I Was a Nude Model for a Half Hour. Revelatory? Actually, Yes.

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Before last week, I had never interviewed someone who had seen me naked.

That changed when I went to an art fair in Gowanus, Brooklyn, that invites New Yorkers to “Get Nude, Get Drawn.” In front of seven artists, I laid my bare thighs on the floor and posed for these strangers. The next day I interviewed two of them.

The reverse was also true: Never before had I interviewed someone whom I’d seen (or, in this case, touched) naked. But that same weekend I traced the contours of a stranger’s clavicle in an Upper East Side art gallery and then interviewed her.

At the Other Art Fair Brooklyn, where I posed, and “Yves Klein and the Tangible World” at the Lévy Gorvy Dayan gallery in Manhattan, where a performance artist in a box invited strangers to reach in and touch her bare body, I set out to experience nudity — as muse and spectator — to see if it had shock power left in a jaded art world.

Thirst traps? Eye roll. Sex paintings? Yawn. In an era saturated with more-than-suggestive marketing (somehow even lip gloss ads require a glance over the shoulder), salacious video games and hypersexualized TV shows, nudity might lean more toward banal than radical now. Does a naked body still hold any creative voltage?

I got my first jolt at “Get Nude,” now in its 10th edition and its second year at the Other Art Fair. Mike Perry and Josh Cochran, two artists with degrees from the Minneapolis College of Art and ArtCenter College of Design, initiated the project to bring more play into the traditionally serious process of figure drawing. They started in 2011 by recruiting models from Craigslist.

In the first year, “we didn’t have any idea what we’re doing,” Perry said, adding that he and Cochran sought practice hours that could be more loose and experimental with figure studies. “We just wanted an excuse to draw for a weekend.”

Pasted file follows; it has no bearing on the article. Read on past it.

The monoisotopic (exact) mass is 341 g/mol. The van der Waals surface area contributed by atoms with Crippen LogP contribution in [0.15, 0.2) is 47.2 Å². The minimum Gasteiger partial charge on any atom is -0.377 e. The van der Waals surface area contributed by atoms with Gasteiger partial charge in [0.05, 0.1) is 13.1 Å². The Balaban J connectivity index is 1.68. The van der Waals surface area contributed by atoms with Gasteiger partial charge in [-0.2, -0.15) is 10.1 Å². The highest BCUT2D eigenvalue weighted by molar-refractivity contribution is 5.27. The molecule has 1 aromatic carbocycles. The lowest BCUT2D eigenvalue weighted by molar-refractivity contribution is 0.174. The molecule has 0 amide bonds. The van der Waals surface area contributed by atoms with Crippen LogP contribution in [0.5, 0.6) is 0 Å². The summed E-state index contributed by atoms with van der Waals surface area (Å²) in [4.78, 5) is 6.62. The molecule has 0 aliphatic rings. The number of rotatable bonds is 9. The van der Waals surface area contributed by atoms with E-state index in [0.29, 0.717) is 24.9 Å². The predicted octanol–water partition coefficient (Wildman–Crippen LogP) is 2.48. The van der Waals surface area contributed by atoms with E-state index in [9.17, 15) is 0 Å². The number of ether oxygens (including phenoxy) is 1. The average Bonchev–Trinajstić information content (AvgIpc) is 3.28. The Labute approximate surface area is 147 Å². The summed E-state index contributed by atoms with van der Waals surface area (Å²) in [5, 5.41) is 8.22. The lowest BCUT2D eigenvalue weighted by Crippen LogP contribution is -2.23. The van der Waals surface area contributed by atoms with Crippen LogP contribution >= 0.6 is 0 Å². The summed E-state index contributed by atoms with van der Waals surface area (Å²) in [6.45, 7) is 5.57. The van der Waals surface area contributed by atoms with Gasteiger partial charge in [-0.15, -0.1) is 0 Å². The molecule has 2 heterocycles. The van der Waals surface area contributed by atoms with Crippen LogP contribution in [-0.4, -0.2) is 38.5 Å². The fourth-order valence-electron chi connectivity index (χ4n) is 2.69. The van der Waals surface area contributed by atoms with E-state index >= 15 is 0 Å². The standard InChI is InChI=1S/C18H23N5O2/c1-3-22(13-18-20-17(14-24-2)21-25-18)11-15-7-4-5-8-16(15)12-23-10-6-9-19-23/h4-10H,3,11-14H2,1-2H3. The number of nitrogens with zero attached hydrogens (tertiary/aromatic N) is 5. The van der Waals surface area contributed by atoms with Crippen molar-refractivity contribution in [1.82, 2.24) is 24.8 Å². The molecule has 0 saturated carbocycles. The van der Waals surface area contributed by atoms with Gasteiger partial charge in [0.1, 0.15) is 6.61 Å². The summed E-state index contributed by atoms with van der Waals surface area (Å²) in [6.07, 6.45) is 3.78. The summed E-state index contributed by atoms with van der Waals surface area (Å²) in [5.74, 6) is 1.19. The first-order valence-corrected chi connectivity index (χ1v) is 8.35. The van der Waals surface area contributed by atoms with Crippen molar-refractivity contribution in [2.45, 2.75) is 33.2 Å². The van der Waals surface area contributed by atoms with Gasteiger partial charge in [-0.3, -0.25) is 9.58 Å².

In something of a barter, models get 30 minutes and three to five poses; in exchange, they can pick their favorite artworks to take home. The rest are sold to fairgoers for $150 each, with profits shared among the other artists, Perry and Cochran. The artists, who draw furiously for up to eight hours at a time, produce around 1,300 nudes over the weekend.

I unrobed and put on an open-back doctor’s office gown, for dignity’s sake, then strutted into a side room and immediately removed it. Seven artists, Perry and Cochran among them, sat in front of me with mounds of felt, colored and graphite pencils, pastels, gouache, acrylic paint and spiked seltzers (the latter presumably for consuming, not creating).

For my first pose, I sat on the floor and curled up into a ball, knees tucked in, nearly everything “private” kept … private. The timer was set for five minutes. I immediately berated myself: What kind of nude pose was this? I wasn’t nervous but my rattlesnake-coiled limbs were insistent on their union. My cheeks stung hot.

“That’s what we really respond to,” Cochran said. “The awkwardness, the different feelings that people bring into the experiment, the kind of the unpredictability of everything.”

I had worried I wouldn’t know what to do with my hands, but my eyes were the problem: I didn’t know where to fix my gaze.

I reassured myself, these are artists. They are comfortable with bodies. They have drawn truckers, breast cancer survivors, models documenting gender transitions and couples on first dates. On the floor, my eyes soon settled.

The heat prickling my face began to fade. I remembered that the chug of breath I heard was, in fact, my own, and I let my belly sag with ease, like a toddler’s at rest. When the timer went off I felt almost nonchalant. “Oh, my crotch is sticking out? Pass a La Croix,” I thought.

At the gallery Lévy Gorvy Dayan, where the exhibition “Yves Klein and the Tangible World” is on view through May 25, I viewed artworks by the visionary French conceptual artist who deployed nude models. In their naked lady collaborations with Klein, seen in the many artworks on the walls, and in “Anthropometries of the Blue Epoch,” a short archival video on loop, it’s easy to pity the models, coated in ultramarine blue paint dragged across and pressed up against sheets of paper, but their expressions suggest an eagerness. In the film, Klein, ever the showman in a waistcoat and tie, instructs his models’ slithering as a maestro conducts his musicians (there was an actual orchestra present in 1960).